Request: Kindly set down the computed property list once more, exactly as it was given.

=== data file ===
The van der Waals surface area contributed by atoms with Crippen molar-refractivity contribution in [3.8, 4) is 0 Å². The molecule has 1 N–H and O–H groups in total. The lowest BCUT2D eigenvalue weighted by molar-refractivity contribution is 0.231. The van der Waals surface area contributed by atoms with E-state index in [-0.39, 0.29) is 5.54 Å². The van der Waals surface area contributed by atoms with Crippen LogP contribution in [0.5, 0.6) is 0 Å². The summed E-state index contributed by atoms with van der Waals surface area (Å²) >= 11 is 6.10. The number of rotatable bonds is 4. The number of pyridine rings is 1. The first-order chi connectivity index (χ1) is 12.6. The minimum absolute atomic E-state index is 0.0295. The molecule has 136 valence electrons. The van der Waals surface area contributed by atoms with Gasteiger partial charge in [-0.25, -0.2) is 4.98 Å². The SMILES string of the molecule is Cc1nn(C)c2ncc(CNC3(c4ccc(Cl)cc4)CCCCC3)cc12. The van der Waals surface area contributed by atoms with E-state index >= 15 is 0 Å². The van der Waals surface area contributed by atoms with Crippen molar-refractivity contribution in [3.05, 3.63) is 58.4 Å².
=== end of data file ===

The van der Waals surface area contributed by atoms with Crippen molar-refractivity contribution in [3.8, 4) is 0 Å². The molecule has 1 N–H and O–H groups in total. The lowest BCUT2D eigenvalue weighted by molar-refractivity contribution is 0.231. The van der Waals surface area contributed by atoms with E-state index in [-0.39, 0.29) is 5.54 Å². The van der Waals surface area contributed by atoms with Crippen LogP contribution in [0.5, 0.6) is 0 Å². The summed E-state index contributed by atoms with van der Waals surface area (Å²) >= 11 is 6.10. The number of rotatable bonds is 4. The number of pyridine rings is 1. The first-order chi connectivity index (χ1) is 12.6. The minimum absolute atomic E-state index is 0.0295. The molecule has 136 valence electrons. The van der Waals surface area contributed by atoms with Gasteiger partial charge in [-0.25, -0.2) is 4.98 Å². The SMILES string of the molecule is Cc1nn(C)c2ncc(CNC3(c4ccc(Cl)cc4)CCCCC3)cc12. The van der Waals surface area contributed by atoms with E-state index >= 15 is 0 Å². The van der Waals surface area contributed by atoms with Crippen molar-refractivity contribution in [3.05, 3.63) is 58.4 Å².